Times they are a changin….

First Radiohead, then Nine Inch Nails, then Oasis and Jamiroquai, now Madonna are all ditching their record labels. Some are going it alone, some like Madonna are signing a $120M deal with concert promotion companies. 

It’s officially here- like "The Big One" threatening to fracture California, seismic events in digital media over the past seven years have accelerated the rate at which the industry has sunk into the abyss. In 20 years, I suspect all record labels will look like concert promoters and boutique firms focused on audience creation a retention through marketing instead of distribution.

TechMeme’s Duncan Riley notes, "Madonna may well be the tipping point from where we will now see a flood of recording artists dumping record labels and where todays model will shortly become a footnote in Wikipedia."

My colleague Don Dodge, notes from his work with Napster, "Back in my Napster days there were several big name artists interested in working with Napster to sell their music directly to customers. …Those artists who wanted to work with Napster were still under contract to the big labels. As soon as their contract expired they wanted to go direct with Napster and sell their music for $1 per song…a lot better that $1 per CD. Madonna, Green Day, Limp Bizkit, MC Hammer, Courtney Love, and several other artists talked to Napster about doing a distribution deal."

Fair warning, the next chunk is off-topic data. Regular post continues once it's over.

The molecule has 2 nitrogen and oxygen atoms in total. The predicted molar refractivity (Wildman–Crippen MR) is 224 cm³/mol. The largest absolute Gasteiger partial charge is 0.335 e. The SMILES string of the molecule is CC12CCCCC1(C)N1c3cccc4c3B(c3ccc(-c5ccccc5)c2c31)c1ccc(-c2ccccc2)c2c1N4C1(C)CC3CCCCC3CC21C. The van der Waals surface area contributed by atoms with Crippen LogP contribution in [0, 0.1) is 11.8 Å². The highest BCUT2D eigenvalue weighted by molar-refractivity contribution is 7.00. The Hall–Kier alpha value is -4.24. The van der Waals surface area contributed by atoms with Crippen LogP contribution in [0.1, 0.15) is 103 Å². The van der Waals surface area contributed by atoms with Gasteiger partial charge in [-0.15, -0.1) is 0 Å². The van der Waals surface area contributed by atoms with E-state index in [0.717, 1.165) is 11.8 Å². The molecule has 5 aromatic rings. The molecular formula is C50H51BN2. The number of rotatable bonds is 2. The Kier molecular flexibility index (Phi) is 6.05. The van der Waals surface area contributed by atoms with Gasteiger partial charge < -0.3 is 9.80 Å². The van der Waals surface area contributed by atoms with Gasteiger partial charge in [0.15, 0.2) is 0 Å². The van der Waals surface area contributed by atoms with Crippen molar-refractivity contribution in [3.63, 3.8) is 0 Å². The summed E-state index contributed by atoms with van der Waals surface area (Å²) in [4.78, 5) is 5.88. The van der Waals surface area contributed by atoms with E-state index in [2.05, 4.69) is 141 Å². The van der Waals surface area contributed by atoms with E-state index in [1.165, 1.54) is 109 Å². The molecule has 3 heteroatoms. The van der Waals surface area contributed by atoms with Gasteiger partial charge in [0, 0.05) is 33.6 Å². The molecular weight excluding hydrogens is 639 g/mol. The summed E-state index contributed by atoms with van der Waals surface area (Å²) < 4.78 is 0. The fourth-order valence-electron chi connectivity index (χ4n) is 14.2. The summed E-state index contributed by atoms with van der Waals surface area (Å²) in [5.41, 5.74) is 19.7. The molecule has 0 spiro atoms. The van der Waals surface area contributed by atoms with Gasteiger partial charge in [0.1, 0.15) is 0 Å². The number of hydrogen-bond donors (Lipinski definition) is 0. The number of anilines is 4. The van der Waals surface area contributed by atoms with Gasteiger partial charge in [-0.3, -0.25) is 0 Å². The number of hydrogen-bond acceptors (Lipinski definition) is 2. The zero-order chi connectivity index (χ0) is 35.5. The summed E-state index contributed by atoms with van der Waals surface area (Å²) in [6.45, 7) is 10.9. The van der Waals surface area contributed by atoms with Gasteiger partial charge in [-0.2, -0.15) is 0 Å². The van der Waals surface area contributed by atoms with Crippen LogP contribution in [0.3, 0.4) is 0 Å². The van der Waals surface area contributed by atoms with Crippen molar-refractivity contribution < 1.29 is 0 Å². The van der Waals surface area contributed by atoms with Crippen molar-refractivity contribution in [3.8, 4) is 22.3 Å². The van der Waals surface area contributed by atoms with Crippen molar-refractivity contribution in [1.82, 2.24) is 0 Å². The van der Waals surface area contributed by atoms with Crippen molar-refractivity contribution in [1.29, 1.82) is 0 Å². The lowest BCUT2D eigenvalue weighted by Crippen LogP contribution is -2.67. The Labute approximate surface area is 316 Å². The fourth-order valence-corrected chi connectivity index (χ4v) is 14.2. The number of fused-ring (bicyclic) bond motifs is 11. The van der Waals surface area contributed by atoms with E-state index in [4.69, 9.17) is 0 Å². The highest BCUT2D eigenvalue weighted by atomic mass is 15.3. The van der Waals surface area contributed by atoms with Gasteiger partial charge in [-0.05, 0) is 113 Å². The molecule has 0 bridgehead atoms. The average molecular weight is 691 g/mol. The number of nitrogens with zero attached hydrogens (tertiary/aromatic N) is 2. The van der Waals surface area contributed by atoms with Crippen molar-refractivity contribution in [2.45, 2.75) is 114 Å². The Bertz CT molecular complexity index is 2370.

Without a doubt. Loved or hated, Madonna is once again blazing a new trail and I’d expect we’ll start seeing other big defections. Somewhere, someone is working on a leaderboard with contract expiration dates for major artists and odds of them breaking with their labels.  This should serve as a warning to other industries- adapt to the digital age or whither. 

3 responses to “Times they are a changin….”

  1. I’d like to agree with the assessment, but smaller independent groups would never be able to negotiate big, multi-million dollar concert contracts. Most likely they’ll be limited to playing small venues and only earning revenue on selling CDs at shows, by performance, and/or online through the $1 per track model (not a very rosie picture). The great thing about record labels is that they *discover and promote* talent on their labels (i.e. get their music played on radio stations, have their videos broadcasted, setup on-air television appearances, and coordinate magazine interviews to name a few), which is extremely difficult to do on your own (unless you consider getting on My Space trumps all that). Of course, once you get the name cache, it’s a different story. Maybe record labels should become exclusive promotion agents?

  2. Alex,
    I hear you there, but many of these artists are already working with "boutique" event promoters and could easily move up to "big league" promoters that handle concerts, appearances, and radio play without ever entering the record labels. My cousin was in a popular band that received nationwide radio airplay doing just that.

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